''You know what I'm going to let you do?'' ''What? What? What?'' ''You're going to work on colored clay and make some 'squirmy Ernies'!''
So begins another kindergarten art class, perhaps the 3,000th or so Frank Gyra has taught over the past 35 years. And that's just kindergarten. Mr. Gyra has taught every grade through high school during his 31/2 decades with the Woodstock school system. He was Vermont teacher of the year in 1982-83.
Today the 18 bustling five-year-olds will try something new. They'll roll out wormlike pieces of colored clay - the ''squirmy Ernies'' - stretch them along an index finger and press them on paper to draw a face. They'll also see how rolling together a blue ''Ernie'' and a red one, for example, can produce a purple line.
Paper and clay is passed out and the project begins. Up front, Mr. Gyra shows that it can in fact be done - putting an oval head on paper, then eyes, nose, grin, and finally a ''purple overcoat.'' The youngsters gamely follow his lead, with varying degrees of immediate success.
On one side of the class Bobby blurts out, ''It's a monster!'' Jessica lobbies the teacher to take a look at her ''Ernie,'' receiving a gentle ''that's a nice one - I like that.'' Josh glances at a neighbor's effort and observes, ''Hey, yours looks funny,'' then reconsiders, ''No, it looks nice.'' Mr. Gyra walks the C-shaped arrangement of tables, helping, encouraging. ''That's good - small, but good,'' he tells one little fellow whose ''Ernie'' seems to perpetually squirm off his forefinger.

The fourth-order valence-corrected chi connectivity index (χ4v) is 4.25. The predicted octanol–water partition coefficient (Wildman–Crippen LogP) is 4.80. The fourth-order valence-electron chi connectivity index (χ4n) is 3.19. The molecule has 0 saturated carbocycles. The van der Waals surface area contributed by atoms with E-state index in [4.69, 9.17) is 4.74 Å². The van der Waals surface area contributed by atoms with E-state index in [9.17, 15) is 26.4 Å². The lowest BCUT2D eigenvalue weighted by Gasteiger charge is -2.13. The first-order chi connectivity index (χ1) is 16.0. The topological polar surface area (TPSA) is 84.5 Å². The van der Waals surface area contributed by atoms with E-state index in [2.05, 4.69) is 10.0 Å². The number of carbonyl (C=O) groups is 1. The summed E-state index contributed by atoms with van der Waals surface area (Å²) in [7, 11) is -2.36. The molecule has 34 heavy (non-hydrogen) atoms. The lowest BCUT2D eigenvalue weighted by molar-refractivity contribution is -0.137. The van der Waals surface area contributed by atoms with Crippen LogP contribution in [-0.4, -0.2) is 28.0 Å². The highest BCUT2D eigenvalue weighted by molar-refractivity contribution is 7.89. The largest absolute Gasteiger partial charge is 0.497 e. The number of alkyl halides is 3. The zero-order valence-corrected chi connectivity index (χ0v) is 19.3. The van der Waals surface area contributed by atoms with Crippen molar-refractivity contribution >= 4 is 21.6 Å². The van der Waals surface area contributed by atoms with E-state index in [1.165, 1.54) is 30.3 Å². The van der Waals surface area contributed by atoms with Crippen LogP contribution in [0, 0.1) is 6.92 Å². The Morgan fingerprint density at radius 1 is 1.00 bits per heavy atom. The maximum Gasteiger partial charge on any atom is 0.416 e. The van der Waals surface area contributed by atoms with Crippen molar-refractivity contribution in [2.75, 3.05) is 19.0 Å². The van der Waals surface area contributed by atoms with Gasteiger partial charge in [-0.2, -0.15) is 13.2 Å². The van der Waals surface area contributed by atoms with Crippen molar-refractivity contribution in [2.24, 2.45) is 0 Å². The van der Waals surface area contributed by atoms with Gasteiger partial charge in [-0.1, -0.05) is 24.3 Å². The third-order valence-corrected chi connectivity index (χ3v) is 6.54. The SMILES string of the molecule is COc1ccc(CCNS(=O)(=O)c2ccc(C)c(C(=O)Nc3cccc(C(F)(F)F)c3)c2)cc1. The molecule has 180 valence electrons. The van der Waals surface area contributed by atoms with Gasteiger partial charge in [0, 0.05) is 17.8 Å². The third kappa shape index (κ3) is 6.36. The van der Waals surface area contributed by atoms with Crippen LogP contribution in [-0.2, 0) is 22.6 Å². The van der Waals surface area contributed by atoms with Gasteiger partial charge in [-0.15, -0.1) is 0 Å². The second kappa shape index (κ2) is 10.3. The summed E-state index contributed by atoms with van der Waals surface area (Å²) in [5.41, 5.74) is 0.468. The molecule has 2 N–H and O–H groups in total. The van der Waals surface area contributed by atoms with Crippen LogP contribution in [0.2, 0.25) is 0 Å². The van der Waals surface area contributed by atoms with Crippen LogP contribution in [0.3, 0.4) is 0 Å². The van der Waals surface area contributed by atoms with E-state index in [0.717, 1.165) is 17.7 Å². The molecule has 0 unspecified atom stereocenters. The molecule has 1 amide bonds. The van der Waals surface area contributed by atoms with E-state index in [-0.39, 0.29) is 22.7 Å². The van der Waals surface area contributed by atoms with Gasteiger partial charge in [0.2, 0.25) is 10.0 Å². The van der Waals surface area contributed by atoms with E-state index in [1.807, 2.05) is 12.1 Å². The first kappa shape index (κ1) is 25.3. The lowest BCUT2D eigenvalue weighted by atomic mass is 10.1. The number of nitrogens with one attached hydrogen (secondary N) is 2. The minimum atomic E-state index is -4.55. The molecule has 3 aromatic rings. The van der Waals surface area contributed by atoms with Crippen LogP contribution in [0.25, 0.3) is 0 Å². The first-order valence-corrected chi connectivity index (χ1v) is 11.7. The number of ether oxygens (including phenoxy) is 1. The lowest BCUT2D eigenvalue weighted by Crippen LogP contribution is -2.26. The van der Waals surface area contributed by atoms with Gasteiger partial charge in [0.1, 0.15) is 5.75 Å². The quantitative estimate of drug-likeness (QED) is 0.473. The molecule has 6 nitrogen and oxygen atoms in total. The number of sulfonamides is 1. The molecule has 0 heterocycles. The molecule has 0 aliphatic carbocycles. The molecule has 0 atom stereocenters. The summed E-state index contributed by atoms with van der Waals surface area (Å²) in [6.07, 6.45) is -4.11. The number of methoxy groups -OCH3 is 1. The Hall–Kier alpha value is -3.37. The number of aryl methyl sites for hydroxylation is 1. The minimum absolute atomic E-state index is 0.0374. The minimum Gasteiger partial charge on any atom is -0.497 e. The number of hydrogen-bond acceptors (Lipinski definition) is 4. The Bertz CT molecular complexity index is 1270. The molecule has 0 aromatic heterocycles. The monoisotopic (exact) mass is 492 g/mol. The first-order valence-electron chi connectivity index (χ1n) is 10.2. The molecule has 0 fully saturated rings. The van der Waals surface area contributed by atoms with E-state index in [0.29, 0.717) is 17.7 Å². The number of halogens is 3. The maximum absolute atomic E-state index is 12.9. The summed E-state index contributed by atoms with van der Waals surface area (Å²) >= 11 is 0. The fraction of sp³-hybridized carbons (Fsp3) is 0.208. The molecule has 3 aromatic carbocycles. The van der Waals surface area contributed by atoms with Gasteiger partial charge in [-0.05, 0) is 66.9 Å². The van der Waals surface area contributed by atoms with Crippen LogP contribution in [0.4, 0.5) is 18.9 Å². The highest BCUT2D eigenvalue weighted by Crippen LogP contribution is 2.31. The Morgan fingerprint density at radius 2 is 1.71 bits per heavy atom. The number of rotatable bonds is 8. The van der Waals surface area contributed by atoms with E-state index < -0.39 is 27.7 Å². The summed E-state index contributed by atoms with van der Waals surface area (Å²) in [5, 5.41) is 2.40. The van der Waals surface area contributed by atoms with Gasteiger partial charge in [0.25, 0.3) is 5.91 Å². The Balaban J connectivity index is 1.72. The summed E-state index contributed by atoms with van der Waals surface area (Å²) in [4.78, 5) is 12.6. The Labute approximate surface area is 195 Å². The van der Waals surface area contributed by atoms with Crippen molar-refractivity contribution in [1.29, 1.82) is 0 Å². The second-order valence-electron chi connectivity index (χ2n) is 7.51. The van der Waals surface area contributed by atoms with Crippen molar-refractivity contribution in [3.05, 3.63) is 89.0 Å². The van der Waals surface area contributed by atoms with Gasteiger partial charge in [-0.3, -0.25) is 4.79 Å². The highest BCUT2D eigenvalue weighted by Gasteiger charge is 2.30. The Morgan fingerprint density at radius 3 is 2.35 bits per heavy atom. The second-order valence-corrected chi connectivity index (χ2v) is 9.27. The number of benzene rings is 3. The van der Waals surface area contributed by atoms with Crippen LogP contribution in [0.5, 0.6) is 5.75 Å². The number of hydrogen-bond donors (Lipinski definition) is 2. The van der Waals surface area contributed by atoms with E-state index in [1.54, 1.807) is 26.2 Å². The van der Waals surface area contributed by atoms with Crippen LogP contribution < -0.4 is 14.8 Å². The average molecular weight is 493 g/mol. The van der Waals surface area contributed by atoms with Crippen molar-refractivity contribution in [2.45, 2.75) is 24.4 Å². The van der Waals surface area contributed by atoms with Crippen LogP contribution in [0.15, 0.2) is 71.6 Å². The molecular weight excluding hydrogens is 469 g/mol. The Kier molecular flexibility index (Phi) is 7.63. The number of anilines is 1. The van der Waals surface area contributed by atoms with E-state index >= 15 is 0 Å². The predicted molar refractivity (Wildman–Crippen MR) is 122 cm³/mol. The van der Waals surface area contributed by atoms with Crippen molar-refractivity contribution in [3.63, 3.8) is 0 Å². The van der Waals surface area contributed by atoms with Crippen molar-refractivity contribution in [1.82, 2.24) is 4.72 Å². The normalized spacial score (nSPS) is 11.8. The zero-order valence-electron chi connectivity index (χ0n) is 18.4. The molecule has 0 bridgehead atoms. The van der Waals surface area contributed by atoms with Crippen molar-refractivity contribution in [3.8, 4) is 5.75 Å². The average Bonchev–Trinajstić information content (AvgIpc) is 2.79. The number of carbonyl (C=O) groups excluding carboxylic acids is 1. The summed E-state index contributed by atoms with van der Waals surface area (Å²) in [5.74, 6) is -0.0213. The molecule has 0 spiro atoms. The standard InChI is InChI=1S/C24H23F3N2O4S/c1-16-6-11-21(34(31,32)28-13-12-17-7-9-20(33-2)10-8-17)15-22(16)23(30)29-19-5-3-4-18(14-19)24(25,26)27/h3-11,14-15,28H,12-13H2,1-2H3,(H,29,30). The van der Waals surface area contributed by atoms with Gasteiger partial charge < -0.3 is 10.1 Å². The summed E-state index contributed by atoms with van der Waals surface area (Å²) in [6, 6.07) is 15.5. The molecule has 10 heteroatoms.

What are the children learning from this encounter with bits of colored clay?
For one thing, says Mr. Gyra, they're learning about texture and color. They're learning, too, that there are a lot of ways to make pictures other than crayons and pencils. But beyond that, he continues, they're learning about themselves - about their ability to create something and express individuality. And that, he says, is what art instruction has to be all about.